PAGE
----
“There have been some excellent initiatives by the board over the years.

“The club was established in 1956, and in its early days it set up its own insurance scheme. Now managed by an insurance brokerage, last year it generated $1.2 million in commission for us.”

The association also has strong partnerships with the likes of KiwiRail (for the Interislander ferry service); Wireless Nation, to provide mobile broadband to members’ motorhomes, which has allowed a new generation of member to work while on the road; and Kiwi Fuelcards for fuel discounts.

“This has helped put the NZMCA in a unique position. Most associations struggle for funding and are constantly on the lookout for new commercial partners. We say ‘no’ to more than we say ‘yes’ to, but when we do say yes, our members support us – they trust our decisions.”

Creating such member benefits has been a key area of focus for Bruce and his team who have spent a lot of time listening to why newer members had joined the NZMCA (a third of the membership has joined in the past two years alone) and what they were looking for from the association.

“Our recent digital upgrade came out of this.

“We’ve spent $1 million overhauling our systems, we’ve built a new website, and work is also underway on developing a travel app for members that will fully integrate with our website and database.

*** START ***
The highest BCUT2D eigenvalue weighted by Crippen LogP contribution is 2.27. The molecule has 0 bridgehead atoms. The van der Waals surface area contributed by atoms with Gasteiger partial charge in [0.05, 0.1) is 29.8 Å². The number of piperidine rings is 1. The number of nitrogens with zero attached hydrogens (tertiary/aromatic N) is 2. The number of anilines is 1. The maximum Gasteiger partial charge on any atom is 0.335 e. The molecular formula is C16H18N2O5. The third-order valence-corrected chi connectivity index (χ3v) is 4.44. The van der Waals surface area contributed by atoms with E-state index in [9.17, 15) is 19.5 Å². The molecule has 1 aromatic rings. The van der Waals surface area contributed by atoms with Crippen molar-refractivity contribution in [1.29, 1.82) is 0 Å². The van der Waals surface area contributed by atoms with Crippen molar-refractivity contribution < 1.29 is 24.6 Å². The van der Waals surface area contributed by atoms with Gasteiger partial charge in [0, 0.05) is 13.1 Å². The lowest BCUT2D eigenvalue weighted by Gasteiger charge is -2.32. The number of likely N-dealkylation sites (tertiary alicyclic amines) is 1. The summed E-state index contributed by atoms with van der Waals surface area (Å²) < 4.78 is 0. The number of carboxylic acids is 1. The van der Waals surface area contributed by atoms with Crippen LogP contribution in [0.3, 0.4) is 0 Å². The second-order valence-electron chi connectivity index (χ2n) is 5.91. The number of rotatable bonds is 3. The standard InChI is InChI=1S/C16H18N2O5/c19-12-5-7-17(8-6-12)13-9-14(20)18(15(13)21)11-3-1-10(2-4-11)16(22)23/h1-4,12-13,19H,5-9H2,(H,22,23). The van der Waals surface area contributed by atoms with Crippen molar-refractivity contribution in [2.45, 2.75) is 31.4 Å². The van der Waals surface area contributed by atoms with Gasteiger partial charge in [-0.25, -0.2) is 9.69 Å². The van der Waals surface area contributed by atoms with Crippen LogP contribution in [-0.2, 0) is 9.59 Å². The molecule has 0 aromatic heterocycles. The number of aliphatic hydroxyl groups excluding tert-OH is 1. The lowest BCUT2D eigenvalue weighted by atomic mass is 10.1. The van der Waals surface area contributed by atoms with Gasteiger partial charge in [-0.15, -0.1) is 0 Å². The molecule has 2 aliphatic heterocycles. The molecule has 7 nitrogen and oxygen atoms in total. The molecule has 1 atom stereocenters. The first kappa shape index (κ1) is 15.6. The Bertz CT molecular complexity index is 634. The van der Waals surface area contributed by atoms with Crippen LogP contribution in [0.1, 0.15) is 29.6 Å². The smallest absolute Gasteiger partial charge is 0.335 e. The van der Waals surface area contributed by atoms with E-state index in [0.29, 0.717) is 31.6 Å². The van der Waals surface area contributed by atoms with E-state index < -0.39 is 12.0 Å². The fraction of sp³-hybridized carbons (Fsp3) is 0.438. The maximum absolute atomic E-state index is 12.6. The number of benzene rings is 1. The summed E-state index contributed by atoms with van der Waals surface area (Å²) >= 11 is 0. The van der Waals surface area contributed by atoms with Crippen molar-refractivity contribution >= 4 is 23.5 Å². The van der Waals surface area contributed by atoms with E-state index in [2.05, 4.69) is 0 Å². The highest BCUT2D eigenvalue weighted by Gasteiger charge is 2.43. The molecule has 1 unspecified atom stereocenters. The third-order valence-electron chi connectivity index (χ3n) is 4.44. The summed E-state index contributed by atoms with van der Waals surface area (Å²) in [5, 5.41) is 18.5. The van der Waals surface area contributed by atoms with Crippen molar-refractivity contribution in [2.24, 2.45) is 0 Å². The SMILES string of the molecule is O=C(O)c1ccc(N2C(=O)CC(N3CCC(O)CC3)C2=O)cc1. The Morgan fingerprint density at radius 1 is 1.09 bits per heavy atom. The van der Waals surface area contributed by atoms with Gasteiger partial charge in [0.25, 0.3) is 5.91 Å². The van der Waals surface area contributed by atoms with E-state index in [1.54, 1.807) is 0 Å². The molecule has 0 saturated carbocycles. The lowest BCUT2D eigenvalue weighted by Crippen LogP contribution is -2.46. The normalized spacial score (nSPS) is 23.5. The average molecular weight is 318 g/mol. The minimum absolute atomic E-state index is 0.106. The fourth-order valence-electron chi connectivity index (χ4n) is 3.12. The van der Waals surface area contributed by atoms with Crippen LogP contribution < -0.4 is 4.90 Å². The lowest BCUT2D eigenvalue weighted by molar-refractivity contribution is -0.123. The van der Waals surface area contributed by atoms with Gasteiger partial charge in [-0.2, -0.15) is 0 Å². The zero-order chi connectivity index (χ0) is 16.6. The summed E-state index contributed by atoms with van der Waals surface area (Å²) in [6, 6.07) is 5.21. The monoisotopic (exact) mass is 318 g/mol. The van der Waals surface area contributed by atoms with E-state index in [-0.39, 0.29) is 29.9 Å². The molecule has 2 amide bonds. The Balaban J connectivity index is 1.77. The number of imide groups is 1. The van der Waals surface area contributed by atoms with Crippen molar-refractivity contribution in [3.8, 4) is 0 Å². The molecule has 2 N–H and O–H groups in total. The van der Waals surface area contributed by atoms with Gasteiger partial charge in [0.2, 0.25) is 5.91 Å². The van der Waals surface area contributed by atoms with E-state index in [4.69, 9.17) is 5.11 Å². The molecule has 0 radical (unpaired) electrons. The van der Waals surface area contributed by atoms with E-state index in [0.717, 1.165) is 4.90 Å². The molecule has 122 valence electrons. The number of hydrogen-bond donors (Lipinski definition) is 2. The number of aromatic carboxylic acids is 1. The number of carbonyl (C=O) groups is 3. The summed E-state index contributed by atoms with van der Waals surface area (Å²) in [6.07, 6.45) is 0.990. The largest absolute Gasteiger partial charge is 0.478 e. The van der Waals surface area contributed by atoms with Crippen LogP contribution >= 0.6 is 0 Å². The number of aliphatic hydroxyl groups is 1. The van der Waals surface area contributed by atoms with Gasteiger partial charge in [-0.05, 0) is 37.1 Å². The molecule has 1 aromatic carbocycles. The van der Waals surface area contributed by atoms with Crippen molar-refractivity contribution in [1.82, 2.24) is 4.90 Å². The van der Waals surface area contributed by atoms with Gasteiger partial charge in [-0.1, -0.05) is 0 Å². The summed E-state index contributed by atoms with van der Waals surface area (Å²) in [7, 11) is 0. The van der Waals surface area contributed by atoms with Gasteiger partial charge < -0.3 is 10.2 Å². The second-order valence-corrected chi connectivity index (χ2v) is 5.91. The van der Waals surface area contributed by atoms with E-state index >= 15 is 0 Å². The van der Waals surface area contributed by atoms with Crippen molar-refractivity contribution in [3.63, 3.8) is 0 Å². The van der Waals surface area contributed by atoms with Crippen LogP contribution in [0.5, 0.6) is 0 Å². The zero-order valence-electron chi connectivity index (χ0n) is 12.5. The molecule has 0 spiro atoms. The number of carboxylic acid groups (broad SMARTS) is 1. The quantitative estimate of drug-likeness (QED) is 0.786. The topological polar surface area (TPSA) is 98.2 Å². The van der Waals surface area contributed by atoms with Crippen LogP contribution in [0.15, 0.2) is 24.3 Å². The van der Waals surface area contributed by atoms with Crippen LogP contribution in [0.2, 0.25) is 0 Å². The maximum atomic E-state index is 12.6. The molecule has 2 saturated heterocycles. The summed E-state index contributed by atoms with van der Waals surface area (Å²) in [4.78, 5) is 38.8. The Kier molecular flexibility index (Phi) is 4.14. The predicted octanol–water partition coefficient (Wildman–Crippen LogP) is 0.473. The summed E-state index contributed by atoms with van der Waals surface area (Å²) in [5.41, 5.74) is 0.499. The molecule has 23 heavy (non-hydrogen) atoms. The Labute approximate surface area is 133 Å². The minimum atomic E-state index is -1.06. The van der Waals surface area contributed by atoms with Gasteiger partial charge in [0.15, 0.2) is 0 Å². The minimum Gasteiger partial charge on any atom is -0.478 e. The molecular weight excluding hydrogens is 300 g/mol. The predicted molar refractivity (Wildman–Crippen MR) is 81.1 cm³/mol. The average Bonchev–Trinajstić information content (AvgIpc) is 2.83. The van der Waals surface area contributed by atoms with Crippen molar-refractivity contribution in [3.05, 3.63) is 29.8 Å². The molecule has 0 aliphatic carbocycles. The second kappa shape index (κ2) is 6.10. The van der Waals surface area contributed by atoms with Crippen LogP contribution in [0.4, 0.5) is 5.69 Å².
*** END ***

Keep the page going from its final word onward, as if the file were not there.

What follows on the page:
“We’ve developed an events programme too, which is partially based on club-specific events along with what’s already happening out in communities – things like food and music festivals where the organisers are prepared to set aside space for motorhomes at their events.”

This initiative alone resulted in NZMCA members supporting over 100 community-based events last year.

Another obvious area of focus for the association has been freedom camping; with Bruce strongly advocating for the rights of responsible freedom campers in certified self-contained vehicles.

“Early on, it got quite heated at times; however Malcolm Alexander (the former CEO of LGNZ) and I got chatting one day and agreed we have more in common than not and it would be better for us to work together.

“In November 2013, I spoke at the Rural and Provincial meeting and the whole game changed between us and councils.

“Some councils got it. However, other councils have struggled to understand the positive impact our members can have on tourism. Some associated us only with freedom camping issues.

“My role has been to educate them on who we are, what we do, and how we can work together. We’re actually on the same page when it comes to the problems with freedom campers.

“As a result we have worked with LGNZ on the guide to creating a Freedom Camping bylaw and another guide to creating exemptions to the Campground Regulations.

“Out of this closer relationship has also come our ‘Motorhome Friendly Towns’ scheme, which now has some 57 towns involved. And we’ve set up ‘Off the Beaten Track’, to encourage our members to stop, stay and spend in the country’s smaller, rural and provincial communities.

“This works for both our members and the councils.

“If we continue to talk to each other, even when we disagree, we both win.”